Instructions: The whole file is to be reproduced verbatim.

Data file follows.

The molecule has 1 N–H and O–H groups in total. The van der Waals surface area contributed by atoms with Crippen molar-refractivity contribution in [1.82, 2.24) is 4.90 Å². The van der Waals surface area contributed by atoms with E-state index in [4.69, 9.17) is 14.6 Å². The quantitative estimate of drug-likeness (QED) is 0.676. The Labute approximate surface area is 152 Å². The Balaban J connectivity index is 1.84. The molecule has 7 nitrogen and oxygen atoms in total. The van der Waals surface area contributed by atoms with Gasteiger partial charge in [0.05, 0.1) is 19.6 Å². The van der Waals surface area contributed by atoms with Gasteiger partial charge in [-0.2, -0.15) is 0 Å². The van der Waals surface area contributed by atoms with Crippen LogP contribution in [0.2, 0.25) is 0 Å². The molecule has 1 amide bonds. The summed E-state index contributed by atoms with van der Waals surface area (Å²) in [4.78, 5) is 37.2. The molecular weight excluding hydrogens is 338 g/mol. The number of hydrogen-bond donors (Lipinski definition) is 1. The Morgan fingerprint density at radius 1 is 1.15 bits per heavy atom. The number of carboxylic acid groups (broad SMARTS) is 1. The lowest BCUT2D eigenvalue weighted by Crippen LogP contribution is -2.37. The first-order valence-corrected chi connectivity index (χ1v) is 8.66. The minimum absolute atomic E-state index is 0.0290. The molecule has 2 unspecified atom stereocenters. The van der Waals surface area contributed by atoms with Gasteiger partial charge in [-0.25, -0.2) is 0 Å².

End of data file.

The molecule has 1 N–H and O–H groups in total. The van der Waals surface area contributed by atoms with Crippen molar-refractivity contribution in [1.82, 2.24) is 4.90 Å². The van der Waals surface area contributed by atoms with E-state index in [4.69, 9.17) is 14.6 Å². The quantitative estimate of drug-likeness (QED) is 0.676. The Labute approximate surface area is 152 Å². The Balaban J connectivity index is 1.84. The molecule has 7 nitrogen and oxygen atoms in total. The van der Waals surface area contributed by atoms with Gasteiger partial charge in [0.05, 0.1) is 19.6 Å². The van der Waals surface area contributed by atoms with Gasteiger partial charge in [-0.2, -0.15) is 0 Å². The van der Waals surface area contributed by atoms with Crippen LogP contribution in [0.2, 0.25) is 0 Å². The molecule has 1 amide bonds. The summed E-state index contributed by atoms with van der Waals surface area (Å²) in [4.78, 5) is 37.2. The molecular weight excluding hydrogens is 338 g/mol. The number of hydrogen-bond donors (Lipinski definition) is 1. The Morgan fingerprint density at radius 1 is 1.15 bits per heavy atom. The number of carboxylic acid groups (broad SMARTS) is 1. The lowest BCUT2D eigenvalue weighted by Crippen LogP contribution is -2.37. The first-order valence-corrected chi connectivity index (χ1v) is 8.66. The minimum absolute atomic E-state index is 0.0290. The molecule has 2 unspecified atom stereocenters. The van der Waals surface area contributed by atoms with Gasteiger partial charge in [-0.25, -0.2) is 0 Å².